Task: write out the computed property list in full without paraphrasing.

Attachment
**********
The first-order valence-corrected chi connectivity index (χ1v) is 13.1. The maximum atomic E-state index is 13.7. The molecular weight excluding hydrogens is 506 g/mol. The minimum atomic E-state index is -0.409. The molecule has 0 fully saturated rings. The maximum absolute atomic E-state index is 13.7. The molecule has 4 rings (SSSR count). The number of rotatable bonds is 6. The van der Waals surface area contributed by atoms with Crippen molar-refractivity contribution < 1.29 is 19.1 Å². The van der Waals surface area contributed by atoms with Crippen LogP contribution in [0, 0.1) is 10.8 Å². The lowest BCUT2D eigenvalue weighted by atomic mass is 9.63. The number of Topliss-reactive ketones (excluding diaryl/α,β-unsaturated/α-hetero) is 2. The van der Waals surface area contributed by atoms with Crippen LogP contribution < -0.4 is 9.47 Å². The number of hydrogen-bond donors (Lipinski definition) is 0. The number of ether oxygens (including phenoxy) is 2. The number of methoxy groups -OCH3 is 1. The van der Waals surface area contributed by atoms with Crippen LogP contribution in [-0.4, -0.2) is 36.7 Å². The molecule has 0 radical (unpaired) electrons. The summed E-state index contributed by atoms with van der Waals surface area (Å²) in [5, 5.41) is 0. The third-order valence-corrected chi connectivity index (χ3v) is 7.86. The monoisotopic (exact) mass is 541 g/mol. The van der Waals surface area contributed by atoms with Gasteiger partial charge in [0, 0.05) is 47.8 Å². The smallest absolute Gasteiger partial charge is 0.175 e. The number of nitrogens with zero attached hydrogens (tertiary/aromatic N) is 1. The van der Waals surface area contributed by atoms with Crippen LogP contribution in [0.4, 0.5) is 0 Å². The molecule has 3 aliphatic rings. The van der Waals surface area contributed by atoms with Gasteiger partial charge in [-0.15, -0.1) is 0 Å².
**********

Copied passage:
The first-order valence-corrected chi connectivity index (χ1v) is 13.1. The maximum atomic E-state index is 13.7. The molecular weight excluding hydrogens is 506 g/mol. The minimum atomic E-state index is -0.409. The molecule has 0 fully saturated rings. The maximum absolute atomic E-state index is 13.7. The molecule has 4 rings (SSSR count). The number of rotatable bonds is 6. The van der Waals surface area contributed by atoms with Crippen molar-refractivity contribution < 1.29 is 19.1 Å². The van der Waals surface area contributed by atoms with Crippen LogP contribution in [0, 0.1) is 10.8 Å². The lowest BCUT2D eigenvalue weighted by atomic mass is 9.63. The number of Topliss-reactive ketones (excluding diaryl/α,β-unsaturated/α-hetero) is 2. The van der Waals surface area contributed by atoms with Crippen LogP contribution < -0.4 is 9.47 Å². The number of hydrogen-bond donors (Lipinski definition) is 0. The number of ether oxygens (including phenoxy) is 2. The number of methoxy groups -OCH3 is 1. The van der Waals surface area contributed by atoms with Crippen LogP contribution in [-0.4, -0.2) is 36.7 Å². The molecule has 0 radical (unpaired) electrons. The summed E-state index contributed by atoms with van der Waals surface area (Å²) in [5, 5.41) is 0. The third-order valence-corrected chi connectivity index (χ3v) is 7.86. The monoisotopic (exact) mass is 541 g/mol. The van der Waals surface area contributed by atoms with Gasteiger partial charge in [0, 0.05) is 47.8 Å². The smallest absolute Gasteiger partial charge is 0.175 e. The number of nitrogens with zero attached hydrogens (tertiary/aromatic N) is 1. The van der Waals surface area contributed by atoms with Crippen LogP contribution in [0.4, 0.5) is 0 Å². The molecule has 3 aliphatic rings. The van der Waals surface area contributed by atoms with Gasteiger partial charge in [-0.15, -0.1) is 0 Å².